Sometimes medieval knives can have decorative groves in the spine as well. Groves along the spine are often found on one side only. The "front" of the knife is the one you see if you hold the knife in you right hand with the point away from you and having the edge facing towards you left. It is most often this side that has the smith´s stamp as well. If there are narrow groves they tend to be cut into this "front face" of the blade. False edges may also often be ground only from this side, so that the backside of the knife is flat and unadorned with no bevel from the false edge.
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Chad Arnow
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PostPosted: Thu 05 Aug, 2010 2:00 pm    Post subject:         Reply with quote

The Museum of London book Knives and Scabbards has two line drawings of period art that suggest fullers that stop short of the bolster. Of course, not seeing the original manuscript we may not know exactly what the original artist was trying to portray. Even if we saw the original, we might be guessing. Happy

There are also 2 knives drawn in the same book that could have fullers that stop short. The descriptions don't help and the line drawings could be more clear.



 Attachment: 17.88 KB
fuller 1.jpg
13th century. Morgan Bible.

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fuller 2.jpg
15th century. Oxford.

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Museum of London. Late 14th century.

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img470.jpg
Museum of London. Late 14th century.

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Jean Thibodeau




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PostPosted: Fri 06 Aug, 2010 1:41 am    Post subject:         Reply with quote

These fullers seems very narrow and shallow and I would tend to see them more as just decorative features rather than functionally important fullers that would be much deeper and/or wider to lighten a blade while maintaining stiffness.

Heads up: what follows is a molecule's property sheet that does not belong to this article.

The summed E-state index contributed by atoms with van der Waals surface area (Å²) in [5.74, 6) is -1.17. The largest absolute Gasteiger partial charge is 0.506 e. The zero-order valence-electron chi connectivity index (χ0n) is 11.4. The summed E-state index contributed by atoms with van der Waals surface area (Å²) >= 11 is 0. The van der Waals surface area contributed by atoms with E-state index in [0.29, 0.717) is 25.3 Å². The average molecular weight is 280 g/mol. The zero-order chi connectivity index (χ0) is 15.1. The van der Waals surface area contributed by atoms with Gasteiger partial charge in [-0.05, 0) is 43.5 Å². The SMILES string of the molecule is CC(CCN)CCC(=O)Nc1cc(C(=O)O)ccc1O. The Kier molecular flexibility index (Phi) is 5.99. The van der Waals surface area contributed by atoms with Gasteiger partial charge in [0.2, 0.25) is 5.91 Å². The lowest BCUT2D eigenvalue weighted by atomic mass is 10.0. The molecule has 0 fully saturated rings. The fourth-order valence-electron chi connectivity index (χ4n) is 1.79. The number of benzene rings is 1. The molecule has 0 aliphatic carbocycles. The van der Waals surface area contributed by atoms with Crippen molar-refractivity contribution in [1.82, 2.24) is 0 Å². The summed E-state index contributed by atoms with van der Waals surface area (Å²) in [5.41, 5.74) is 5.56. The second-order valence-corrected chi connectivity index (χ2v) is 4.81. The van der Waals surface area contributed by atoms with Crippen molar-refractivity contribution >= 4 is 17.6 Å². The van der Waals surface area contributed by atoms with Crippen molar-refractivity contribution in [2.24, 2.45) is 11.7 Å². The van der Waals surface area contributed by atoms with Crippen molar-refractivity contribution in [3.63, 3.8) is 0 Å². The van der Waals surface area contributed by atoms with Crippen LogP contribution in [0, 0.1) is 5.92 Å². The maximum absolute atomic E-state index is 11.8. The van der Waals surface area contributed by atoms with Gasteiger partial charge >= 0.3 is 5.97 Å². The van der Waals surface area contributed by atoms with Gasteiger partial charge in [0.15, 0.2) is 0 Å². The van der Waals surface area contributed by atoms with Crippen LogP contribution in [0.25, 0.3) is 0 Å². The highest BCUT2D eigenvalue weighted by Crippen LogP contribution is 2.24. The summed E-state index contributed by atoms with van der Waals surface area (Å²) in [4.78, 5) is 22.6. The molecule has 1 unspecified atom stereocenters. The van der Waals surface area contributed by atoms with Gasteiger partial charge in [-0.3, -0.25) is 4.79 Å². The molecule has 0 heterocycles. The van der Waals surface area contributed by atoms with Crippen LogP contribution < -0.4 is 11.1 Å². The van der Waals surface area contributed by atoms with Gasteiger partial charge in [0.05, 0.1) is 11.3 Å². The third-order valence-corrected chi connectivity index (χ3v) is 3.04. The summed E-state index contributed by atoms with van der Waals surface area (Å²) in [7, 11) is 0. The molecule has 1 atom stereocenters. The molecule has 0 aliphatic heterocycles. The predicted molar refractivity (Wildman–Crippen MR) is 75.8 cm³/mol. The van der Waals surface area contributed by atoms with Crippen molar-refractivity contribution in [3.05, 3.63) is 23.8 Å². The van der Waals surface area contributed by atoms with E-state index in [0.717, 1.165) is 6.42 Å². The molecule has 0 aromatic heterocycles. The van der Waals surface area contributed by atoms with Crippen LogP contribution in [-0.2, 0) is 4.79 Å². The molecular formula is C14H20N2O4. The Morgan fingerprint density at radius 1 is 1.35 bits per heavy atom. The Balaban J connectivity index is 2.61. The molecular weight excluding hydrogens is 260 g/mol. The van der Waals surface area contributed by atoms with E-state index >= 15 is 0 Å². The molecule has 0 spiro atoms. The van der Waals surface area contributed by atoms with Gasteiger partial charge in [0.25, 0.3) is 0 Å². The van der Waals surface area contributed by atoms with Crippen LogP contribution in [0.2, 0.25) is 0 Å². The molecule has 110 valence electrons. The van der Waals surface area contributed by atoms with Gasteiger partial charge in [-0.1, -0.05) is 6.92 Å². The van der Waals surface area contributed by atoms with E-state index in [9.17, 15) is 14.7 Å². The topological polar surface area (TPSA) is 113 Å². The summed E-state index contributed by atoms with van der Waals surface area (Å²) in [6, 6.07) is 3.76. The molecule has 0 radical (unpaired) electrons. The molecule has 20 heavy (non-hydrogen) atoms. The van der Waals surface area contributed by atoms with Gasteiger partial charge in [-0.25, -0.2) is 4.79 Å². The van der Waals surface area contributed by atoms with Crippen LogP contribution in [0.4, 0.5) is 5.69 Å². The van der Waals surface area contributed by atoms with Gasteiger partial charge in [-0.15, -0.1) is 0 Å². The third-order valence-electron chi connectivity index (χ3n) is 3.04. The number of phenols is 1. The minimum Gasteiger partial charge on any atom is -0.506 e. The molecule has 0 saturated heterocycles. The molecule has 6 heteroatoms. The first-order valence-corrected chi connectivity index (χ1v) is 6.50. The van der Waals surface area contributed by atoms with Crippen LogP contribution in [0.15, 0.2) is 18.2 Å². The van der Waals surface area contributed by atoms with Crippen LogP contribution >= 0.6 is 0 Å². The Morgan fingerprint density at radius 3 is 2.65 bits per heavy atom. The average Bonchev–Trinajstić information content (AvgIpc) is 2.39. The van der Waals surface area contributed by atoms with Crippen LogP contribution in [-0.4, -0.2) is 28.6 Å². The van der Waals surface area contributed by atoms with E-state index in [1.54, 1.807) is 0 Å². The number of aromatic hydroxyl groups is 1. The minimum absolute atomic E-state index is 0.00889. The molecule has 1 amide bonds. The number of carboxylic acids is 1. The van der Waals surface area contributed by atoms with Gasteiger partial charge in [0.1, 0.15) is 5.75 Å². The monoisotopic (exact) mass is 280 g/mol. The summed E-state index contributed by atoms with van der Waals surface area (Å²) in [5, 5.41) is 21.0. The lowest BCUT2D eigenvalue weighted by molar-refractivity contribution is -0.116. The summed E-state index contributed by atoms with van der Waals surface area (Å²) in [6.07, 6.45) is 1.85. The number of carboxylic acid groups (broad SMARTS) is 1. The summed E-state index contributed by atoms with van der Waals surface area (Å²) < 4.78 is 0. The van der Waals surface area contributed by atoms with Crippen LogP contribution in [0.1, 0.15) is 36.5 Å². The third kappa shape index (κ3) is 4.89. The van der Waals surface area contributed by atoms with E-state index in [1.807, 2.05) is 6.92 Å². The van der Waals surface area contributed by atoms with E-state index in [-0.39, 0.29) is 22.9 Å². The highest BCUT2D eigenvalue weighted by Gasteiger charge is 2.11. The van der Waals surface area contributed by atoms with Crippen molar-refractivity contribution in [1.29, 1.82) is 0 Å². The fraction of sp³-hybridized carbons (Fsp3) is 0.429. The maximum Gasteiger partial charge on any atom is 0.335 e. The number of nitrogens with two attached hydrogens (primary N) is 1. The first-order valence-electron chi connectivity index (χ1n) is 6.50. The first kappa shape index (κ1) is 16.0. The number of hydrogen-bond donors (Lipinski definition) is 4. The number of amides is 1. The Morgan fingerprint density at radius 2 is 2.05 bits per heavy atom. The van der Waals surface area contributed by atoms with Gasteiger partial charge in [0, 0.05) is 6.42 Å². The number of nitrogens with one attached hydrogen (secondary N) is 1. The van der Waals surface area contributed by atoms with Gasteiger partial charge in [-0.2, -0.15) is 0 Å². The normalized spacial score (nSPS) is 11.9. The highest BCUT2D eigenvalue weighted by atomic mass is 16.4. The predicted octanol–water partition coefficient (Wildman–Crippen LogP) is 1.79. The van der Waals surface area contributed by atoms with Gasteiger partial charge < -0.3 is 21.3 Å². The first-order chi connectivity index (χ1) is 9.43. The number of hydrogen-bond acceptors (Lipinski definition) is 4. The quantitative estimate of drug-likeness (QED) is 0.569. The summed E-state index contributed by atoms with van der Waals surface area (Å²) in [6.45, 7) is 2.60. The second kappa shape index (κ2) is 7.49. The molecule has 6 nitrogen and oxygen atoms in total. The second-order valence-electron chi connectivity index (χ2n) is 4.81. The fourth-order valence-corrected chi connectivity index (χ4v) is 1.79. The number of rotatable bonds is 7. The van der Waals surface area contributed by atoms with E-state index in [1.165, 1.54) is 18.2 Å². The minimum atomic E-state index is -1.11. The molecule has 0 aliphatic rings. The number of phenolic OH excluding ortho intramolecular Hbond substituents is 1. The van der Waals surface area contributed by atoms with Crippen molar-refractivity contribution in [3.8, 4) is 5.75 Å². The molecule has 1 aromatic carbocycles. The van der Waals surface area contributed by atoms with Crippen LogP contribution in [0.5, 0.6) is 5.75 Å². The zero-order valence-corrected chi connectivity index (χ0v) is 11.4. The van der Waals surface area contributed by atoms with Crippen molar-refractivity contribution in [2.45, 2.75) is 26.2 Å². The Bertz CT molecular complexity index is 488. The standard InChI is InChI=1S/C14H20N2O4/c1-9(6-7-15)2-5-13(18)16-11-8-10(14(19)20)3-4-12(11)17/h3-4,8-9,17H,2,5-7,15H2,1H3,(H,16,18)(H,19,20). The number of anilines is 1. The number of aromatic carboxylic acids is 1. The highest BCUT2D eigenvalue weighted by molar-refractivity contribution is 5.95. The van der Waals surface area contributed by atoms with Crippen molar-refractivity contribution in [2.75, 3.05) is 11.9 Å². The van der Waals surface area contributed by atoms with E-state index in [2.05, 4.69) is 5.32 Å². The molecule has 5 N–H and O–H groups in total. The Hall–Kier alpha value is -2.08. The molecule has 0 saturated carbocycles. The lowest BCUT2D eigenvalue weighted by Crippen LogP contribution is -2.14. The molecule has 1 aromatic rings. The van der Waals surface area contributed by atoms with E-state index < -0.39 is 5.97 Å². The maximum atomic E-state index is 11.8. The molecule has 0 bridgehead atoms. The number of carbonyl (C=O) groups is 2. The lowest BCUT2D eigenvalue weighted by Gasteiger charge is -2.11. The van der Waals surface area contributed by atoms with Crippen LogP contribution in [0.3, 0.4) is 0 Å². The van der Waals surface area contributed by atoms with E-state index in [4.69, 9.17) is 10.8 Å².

Not relevant to period knives but I remember buying a modern hunting knife of German make a few decades ago with a single edge and a narrow decorative fuller not reaching the ricasso or guard and stopping short of the point by a few inches.

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Chad Arnow
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PostPosted: Fri 06 Aug, 2010 5:31 am    Post subject:         Reply with quote

Jean Thibodeau wrote:
These fullers seems very narrow and shallow and I would tend to see them more as just decorative features rather than functionally important fullers that would be much deeper and/or wider to lighten a blade while maintaining stiffness.

Not relevant to period knives but I remember buying a modern hunting knife of German make a few decades ago with a single edge and a narrow decorative fuller not reaching the ricasso or guard and stopping short of the point by a few inches.


Jean,
I think most writings on these knives refer to these more as decorative grooves than proper fullers and their purpose does seem to be different.

There are modern hunting and military knives with similar fullers, but I'm more curious about historical pieces that date to the 14th and 15th centuries.